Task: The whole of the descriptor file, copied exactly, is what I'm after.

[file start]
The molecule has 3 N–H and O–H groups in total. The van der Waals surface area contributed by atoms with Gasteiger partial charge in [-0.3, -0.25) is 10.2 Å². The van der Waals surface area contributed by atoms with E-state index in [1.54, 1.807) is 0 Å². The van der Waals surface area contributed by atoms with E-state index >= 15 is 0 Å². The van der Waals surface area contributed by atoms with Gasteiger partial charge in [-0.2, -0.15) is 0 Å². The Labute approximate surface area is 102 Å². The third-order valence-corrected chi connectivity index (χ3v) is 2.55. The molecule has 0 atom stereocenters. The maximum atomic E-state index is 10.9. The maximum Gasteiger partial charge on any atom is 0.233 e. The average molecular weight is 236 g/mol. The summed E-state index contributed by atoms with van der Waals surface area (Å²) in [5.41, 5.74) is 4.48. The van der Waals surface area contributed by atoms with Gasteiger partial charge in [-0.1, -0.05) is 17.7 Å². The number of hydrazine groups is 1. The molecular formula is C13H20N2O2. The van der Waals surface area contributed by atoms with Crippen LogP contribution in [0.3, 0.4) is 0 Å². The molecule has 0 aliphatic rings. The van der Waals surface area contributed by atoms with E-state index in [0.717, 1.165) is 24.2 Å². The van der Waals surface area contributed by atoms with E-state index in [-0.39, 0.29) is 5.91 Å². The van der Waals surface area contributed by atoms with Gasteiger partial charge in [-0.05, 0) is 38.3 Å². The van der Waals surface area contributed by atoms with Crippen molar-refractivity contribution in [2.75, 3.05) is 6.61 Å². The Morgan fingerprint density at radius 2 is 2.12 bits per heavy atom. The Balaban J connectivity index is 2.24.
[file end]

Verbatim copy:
The molecule has 3 N–H and O–H groups in total. The van der Waals surface area contributed by atoms with Gasteiger partial charge in [-0.3, -0.25) is 10.2 Å². The van der Waals surface area contributed by atoms with E-state index in [1.54, 1.807) is 0 Å². The van der Waals surface area contributed by atoms with E-state index >= 15 is 0 Å². The van der Waals surface area contributed by atoms with Gasteiger partial charge in [-0.2, -0.15) is 0 Å². The Labute approximate surface area is 102 Å². The third-order valence-corrected chi connectivity index (χ3v) is 2.55. The molecule has 0 atom stereocenters. The maximum atomic E-state index is 10.9. The maximum Gasteiger partial charge on any atom is 0.233 e. The average molecular weight is 236 g/mol. The summed E-state index contributed by atoms with van der Waals surface area (Å²) in [5.41, 5.74) is 4.48. The van der Waals surface area contributed by atoms with Gasteiger partial charge in [-0.1, -0.05) is 17.7 Å². The number of hydrazine groups is 1. The molecular formula is C13H20N2O2. The van der Waals surface area contributed by atoms with Crippen LogP contribution in [0.3, 0.4) is 0 Å². The molecule has 0 aliphatic rings. The van der Waals surface area contributed by atoms with E-state index in [0.717, 1.165) is 24.2 Å². The van der Waals surface area contributed by atoms with E-state index in [-0.39, 0.29) is 5.91 Å². The van der Waals surface area contributed by atoms with Gasteiger partial charge in [-0.05, 0) is 38.3 Å². The van der Waals surface area contributed by atoms with Crippen molar-refractivity contribution in [2.75, 3.05) is 6.61 Å². The Morgan fingerprint density at radius 2 is 2.12 bits per heavy atom. The Balaban J connectivity index is 2.24.